In my last article, I wrote about how industrial organizations, in the rush to implement new technologies like AI, the cloud, and the Industrial IoT, have found themselves with a technology stack packed with legacy, plumbed-together, on-premises solutions. The result is an environment with not only multiple siloed data sources, each storing, formatting, and securing data in their own unique ways, but also an equally siloed approach to understanding how to leverage that data into something actionable across the enterprise. Domain experts become not just go-to sources for understanding a certain process or workflow, but the only people with insight and meaningful context into different data sets tracked or generated by different sources.
Workforce shifts put industrial data value capture at risk
In a rapidly digitizing organization, this is a poor way of maintaining and processing data across a site – but it’s especially counterproductive when you consider the generational churn happening in today’s industrial workforce. Veteran domain experts are increasingly retiring and being replaced with newer workers who neither academically trained to handle such specific, legacy technologies nor do they have the domain knowledge and operational expertise their predecessors had. This operational expertise gap leaves industrial organizations with not just more aggregated data than they know what to do with, but data that they don’t have any real visibility into.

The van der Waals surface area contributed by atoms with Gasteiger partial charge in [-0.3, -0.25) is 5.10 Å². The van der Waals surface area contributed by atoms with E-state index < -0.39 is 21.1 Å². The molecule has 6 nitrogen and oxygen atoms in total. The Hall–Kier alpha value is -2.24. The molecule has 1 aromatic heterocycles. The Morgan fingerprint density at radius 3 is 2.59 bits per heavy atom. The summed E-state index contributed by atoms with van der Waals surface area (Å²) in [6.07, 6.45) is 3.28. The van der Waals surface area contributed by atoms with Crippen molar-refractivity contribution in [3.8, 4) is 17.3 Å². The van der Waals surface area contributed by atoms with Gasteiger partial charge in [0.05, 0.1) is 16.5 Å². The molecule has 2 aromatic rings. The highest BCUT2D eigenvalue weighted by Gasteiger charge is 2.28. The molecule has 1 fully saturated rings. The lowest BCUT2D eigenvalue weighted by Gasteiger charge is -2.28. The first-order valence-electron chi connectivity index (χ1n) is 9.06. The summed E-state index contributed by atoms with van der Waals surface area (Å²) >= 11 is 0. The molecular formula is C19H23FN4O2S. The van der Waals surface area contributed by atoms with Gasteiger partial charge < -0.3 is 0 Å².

Making industrial data useful and actionable in this scenario is a two-step process.